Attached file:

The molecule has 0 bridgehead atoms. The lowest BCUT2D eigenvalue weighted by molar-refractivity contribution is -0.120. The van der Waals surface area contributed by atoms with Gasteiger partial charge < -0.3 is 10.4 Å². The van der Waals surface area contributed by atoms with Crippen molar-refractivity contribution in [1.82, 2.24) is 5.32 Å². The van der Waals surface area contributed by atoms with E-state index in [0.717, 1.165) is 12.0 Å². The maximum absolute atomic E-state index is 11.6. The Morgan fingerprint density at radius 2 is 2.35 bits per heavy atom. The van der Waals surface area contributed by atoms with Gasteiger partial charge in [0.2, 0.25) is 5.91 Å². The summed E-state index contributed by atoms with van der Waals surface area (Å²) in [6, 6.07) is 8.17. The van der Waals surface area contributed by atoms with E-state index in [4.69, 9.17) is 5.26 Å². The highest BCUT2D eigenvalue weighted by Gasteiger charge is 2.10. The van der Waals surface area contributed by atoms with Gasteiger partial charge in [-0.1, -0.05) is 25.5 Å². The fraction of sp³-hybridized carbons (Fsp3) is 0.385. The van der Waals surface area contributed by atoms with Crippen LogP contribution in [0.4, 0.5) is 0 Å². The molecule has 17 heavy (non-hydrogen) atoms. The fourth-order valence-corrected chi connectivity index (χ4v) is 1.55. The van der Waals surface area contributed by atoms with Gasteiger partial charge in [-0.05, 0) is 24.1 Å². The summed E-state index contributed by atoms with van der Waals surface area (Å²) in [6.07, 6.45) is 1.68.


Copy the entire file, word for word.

The molecule has 0 bridgehead atoms. The lowest BCUT2D eigenvalue weighted by molar-refractivity contribution is -0.120. The van der Waals surface area contributed by atoms with Gasteiger partial charge < -0.3 is 10.4 Å². The van der Waals surface area contributed by atoms with Crippen molar-refractivity contribution in [1.82, 2.24) is 5.32 Å². The van der Waals surface area contributed by atoms with E-state index in [0.717, 1.165) is 12.0 Å². The maximum absolute atomic E-state index is 11.6. The Morgan fingerprint density at radius 2 is 2.35 bits per heavy atom. The van der Waals surface area contributed by atoms with Gasteiger partial charge in [0.2, 0.25) is 5.91 Å². The summed E-state index contributed by atoms with van der Waals surface area (Å²) in [6, 6.07) is 8.17. The van der Waals surface area contributed by atoms with E-state index in [4.69, 9.17) is 5.26 Å². The highest BCUT2D eigenvalue weighted by Gasteiger charge is 2.10. The van der Waals surface area contributed by atoms with Gasteiger partial charge in [-0.1, -0.05) is 25.5 Å². The fraction of sp³-hybridized carbons (Fsp3) is 0.385. The van der Waals surface area contributed by atoms with Crippen LogP contribution in [0.4, 0.5) is 0 Å². The molecule has 17 heavy (non-hydrogen) atoms. The fourth-order valence-corrected chi connectivity index (χ4v) is 1.55. The van der Waals surface area contributed by atoms with Gasteiger partial charge in [-0.05, 0) is 24.1 Å². The summed E-state index contributed by atoms with van der Waals surface area (Å²) in [6.07, 6.45) is 1.68.